It’s often the case that teachers and students of similar backgrounds, whether it’s a Puerto Rican teacher and a Venezuelan-American student, will have more potential for a deep and meaningful cultural exchange than a white and a non-white. Latinx teachers are more likely to plan lessons that are culturally sensitive to their non-white students as well, serving as what the academic world calls “cultural translators.” Furthermore, a study showed that if teachers are familiar with students’ cultural backgrounds, they might be less likely to succumb to unconscious bias stemming from negative stereotypes that alter the ways that teachers interact with students especially if they hold stereotypes related to perceived academic ability. 

Recruiting Latinx Teachers for a Multicultural Future

Not only are Hispanics the largest and fastest growing ethnic minority in the nation; according to studies, they are expected to be one-third of the student population by 2025. This means that it’s critical that we all speak up and demand that the future of this population is academically successful by way of diversifying our workforce of teachers. 

According to the Pew Research Center, while in the last three decades Hispanic teachers have outnumbered blacks as the second-largest racial or ethnic group among U.S. public school teachers, there is still a ways to go in balancing the demographics. Their studies show that between 1987-88, there were about three times as many black public school teachers (191,000) as Hispanic teachers (69,000). Since then, the number of Hispanic teachers increased about fivefold to 338,000, while the number of black teachers increased by 34 percent, to 256,000. As stated earlier, while Hispanics still account for just 9 percent of teachers, they have accounted for a sizable share of the growth in teachers since 1987-88.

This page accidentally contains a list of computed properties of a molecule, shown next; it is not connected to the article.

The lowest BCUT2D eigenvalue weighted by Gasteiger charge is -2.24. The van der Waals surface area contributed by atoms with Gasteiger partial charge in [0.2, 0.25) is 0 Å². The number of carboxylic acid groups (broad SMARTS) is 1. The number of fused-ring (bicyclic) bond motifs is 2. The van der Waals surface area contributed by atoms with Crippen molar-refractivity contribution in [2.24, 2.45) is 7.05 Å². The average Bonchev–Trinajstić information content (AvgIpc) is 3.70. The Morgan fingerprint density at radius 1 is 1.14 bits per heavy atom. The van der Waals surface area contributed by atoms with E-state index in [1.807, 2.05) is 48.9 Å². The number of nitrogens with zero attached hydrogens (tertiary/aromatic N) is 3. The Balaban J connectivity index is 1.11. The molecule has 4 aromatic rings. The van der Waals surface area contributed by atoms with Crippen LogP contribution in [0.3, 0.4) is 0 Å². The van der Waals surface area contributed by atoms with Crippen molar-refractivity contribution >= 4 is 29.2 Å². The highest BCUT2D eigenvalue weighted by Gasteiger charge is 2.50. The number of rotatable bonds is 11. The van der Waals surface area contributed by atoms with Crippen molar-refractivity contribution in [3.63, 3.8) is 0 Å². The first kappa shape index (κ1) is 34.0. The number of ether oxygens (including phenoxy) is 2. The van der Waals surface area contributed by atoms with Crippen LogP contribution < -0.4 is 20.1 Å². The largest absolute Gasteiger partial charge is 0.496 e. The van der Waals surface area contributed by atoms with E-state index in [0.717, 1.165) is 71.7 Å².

But it’s still not enough.

Hispanic Teachers Are More Likely to Quit Teaching

What’s troubling is that once schools are able to find talented Hispanic teachers to hire, it’s not so easy to keep them on staff. Non-whites have higher rates of leaving teaching than whites. Two reasons that this might be happening has to do with better paid opportunities offered elsewhere or Hispanic teachers’ frustration with the economically poor and limited autonomy district they were assigned to, which is where most nonwhite teachers wind up. The Learning Policy Institute reported that schools that provided more discretion and autonomy to classroom teachers, as well as schools with higher levels of faculty input into school decision-making, had lower levels of minority teacher turnover. 

Another factor that impacts Hispanic teachers from leaving their schools is the leadership. If there are other teachers of color in their school, this can make them feel more supported. Reports show that teachers of color report higher job satisfaction and lower turnover rates when their principal shares their racial or ethnic background, but similar minority representation exists within school leadership. 

It all seems to point to a vicious cycle: As students, Latinx youth rarely have  a chance to connect with a Latinx teacher to soften the blows and prepare them for the challenges they may face in the future. And when and if they manage to get placement as teachers in schools as adults, they often wind up feeling underrepresented on the school board. So how do we close, or even narrow the mismatch that exists? Our school systems must push for more preparation, recruitment, and retention strategies to increase the Latinx teacher population across the country starting today.